It isn’t Matchbox, or Blue & Orange, or any other single establishment.
It’s all of them – and more – together.
Once you meet him, it’s hard not to like Raynold Mendizabal. The chef-owner of the Black and Orange burger joint talks warmly of growing up in Havana, his abiding love for American food like hot dogs and hamburgers, and his desire to bring the kind of casual eatery he loved in Cuba (“not the fancy kind where you go for a birthday,”) to DC. A place of burgers – hand ground in Kansas – and fries and a couple beers and that’s about it. His son sitting next to him at the ANC meeting, it’s like seeing a young Raynold, dreaming of opening his first place.
Mendizabal & his attorney, Ely Hurwitz, where there to meet with some concerned local residents about their planned establishment – what it would be, how late it would serve, who they’re all about. They talked with pride about their indoor garbage room, keeping all the greasetraps and bins off the streets. They detailed the nine types of burgers – one special and only available at U Street – and four or so types of beers they’d have; no table service, and no glass – everything plastic or paper for both noise and environmental reasons. Locally sourced veggies & wine. The pitchers of mojitos? Well, everything has to come from somewhere.
B&O wants to be your late-night / early-morning burger joint. Their proposal has their 79-occupancy establishment open at 11am and closing at 5am. Yes, am…hours after everyone else (except McDonalds) has closed. Do they want alcohol service available all those hours? “We can negotiate that,” said Mendizabal. Asked whether they could also limit their operating hours so they don’t turn into the post-bar, stumble-burger-n-beer joint (we didn’t say it that way, we’ve got manners!) Medizabal again said he was open to negotiating liquor hours – agitating Hurwitz, who twice tried to interrupt Mendizabal. It was clear what was upsetting wasn’t talk of alcohol service, but any effort to limit food service hours. “That’s enough of that; next question please,” Hurwitz said, hand slapping the table.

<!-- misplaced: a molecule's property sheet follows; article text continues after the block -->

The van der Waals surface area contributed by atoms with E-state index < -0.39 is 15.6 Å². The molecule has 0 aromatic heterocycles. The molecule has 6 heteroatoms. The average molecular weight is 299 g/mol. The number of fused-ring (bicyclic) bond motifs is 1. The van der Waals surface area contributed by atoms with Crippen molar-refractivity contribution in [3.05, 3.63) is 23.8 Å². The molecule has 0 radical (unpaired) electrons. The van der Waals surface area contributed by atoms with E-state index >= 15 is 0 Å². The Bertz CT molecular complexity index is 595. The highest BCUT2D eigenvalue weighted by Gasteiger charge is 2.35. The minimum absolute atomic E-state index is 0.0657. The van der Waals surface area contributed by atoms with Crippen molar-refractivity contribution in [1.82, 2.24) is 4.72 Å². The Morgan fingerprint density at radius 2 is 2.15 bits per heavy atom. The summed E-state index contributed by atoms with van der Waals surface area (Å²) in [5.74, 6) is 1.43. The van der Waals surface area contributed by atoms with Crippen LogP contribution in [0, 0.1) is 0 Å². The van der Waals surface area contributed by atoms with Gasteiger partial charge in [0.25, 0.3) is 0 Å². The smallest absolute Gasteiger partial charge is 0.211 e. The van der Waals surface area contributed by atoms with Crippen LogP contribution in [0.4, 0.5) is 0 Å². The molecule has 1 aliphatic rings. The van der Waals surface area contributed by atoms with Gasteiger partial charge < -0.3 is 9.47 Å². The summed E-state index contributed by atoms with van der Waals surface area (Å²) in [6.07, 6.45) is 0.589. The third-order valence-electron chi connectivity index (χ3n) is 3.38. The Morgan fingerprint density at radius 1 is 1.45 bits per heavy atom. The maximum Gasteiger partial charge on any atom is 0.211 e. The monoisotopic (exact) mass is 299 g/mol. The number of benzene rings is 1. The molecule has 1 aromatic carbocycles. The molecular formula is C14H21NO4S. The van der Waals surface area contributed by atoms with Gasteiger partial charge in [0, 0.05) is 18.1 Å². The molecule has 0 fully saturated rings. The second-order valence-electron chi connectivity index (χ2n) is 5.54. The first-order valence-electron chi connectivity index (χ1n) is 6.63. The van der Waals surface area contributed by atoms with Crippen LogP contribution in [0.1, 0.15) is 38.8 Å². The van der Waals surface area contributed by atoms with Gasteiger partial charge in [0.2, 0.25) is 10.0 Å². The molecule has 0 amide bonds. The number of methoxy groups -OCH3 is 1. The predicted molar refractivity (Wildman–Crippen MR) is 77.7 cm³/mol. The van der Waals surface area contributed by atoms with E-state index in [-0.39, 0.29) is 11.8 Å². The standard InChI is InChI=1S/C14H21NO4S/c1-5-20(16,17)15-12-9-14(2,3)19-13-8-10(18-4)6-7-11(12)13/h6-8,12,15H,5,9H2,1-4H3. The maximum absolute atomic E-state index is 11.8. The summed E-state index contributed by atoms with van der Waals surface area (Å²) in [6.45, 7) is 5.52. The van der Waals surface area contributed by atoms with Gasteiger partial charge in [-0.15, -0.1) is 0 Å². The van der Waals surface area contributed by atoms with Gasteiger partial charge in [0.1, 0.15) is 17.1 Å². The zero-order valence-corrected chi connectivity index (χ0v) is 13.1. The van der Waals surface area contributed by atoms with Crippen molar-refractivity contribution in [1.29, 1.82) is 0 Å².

Residents did learn a few things. B&O also has a proposal for a patio area serving upward of 40 – a number both Hurwitz and the committee chair Charles Meisch said was a top-heavy estimate, but one it seemed everyone was more willing to work out than slow down. Parking, for employees or patrons? Not a mention. Toward the end, Hurwitz invited all concerned residents on a pre-open tour — I’ll be contacting Mr. Hurwitz’ office today to set up a day and time.
Orange & Brown hopes to open “…before January 1,” said a wishful Mendizabal. Probably without beer, but most likely they will be opening soon. The larger ANC will discuss their alcohol agreements.
So, nice guy owner, wants to create a “genuine neighborhood place where we know your name,” open to limiting alcohol sales, moving his trash off the street and using paper to prevent crashing glass recycling. What’s not to like?
Very little in this case. Just like other cases: Matchbox, Level-2, Utopia, on and on. Taken individually, it’s hard to fight too strongly against any one of these new projects exactly because inidividually they’re not that big. A New Black & Orange? The community isn’t going to collapse. A new Matchbox? We”ll, it’s just one restaurant, and my friends like it.
We’re always looking at the tree, which by itself seems largely OK. It’s when you realize you’re in a forest, however, that you quickly become lost.
Our neighbornood is experienting a major problem; one that has deviled other neighborhoods here and there, before generally ruining them and moving on. Developers, particularly of entertainment establishments, find a hot hood a swoop down, cramming in a new bar, restaurant, night club or other establishment in every available crack. Concerned residents are overwhelmed – it’s enough trying to fight one proposal, let alone 10, 15 or more. Developers get paid to sift through the byzantine approval process that allows them to open: residents barely have time to walk the dog, cook dinner, hit the gym, and try and chat up a neighbor about any particular development proposal before collapsing. It comes in a flood – all perfectly ‘legal’ but totally unethical in the way it railroads well-intentioned residents.
Ideas for smarter, slower, sustainable growth are chewed up while the building explosion train rolls merrily on.
And then come the self-righteous critics.
‘Why do you hate Matchbox?’ asks one, willfully ignorant of that’s happening. You try to explain “Nobody hates Matchbox, it’s just that…” ‘NIMBY!” they scream. Civic dialogue dies. Concerns about Level 2’s proposed development at 14 and Wallach? ‘Why don’t you move out of the city if you hate it so much?’ asks another Einstein. ‘Stop picking on Black and Orange, bully!’ tries another, attempting to distract from the real discussion.
The real discussion is this: local residents have concerns that transcend individual proposals. The 14th & U Street area is unique in Washington right now, but a tidal wave of developers – piece by piece – are trying to turn it into something else. “This isn’t Adams Morgan” said two people after Tuesday’s meeting.
No, it isn’t, yet. And on behalf of the residents who actually live there and do not want to move, we don’t want it to become one, either. There is no shortage of establishments in DC. The Metro area will not suffer if one small neighborhood tries to build something of a levee before it’s swallowed by the rising tide.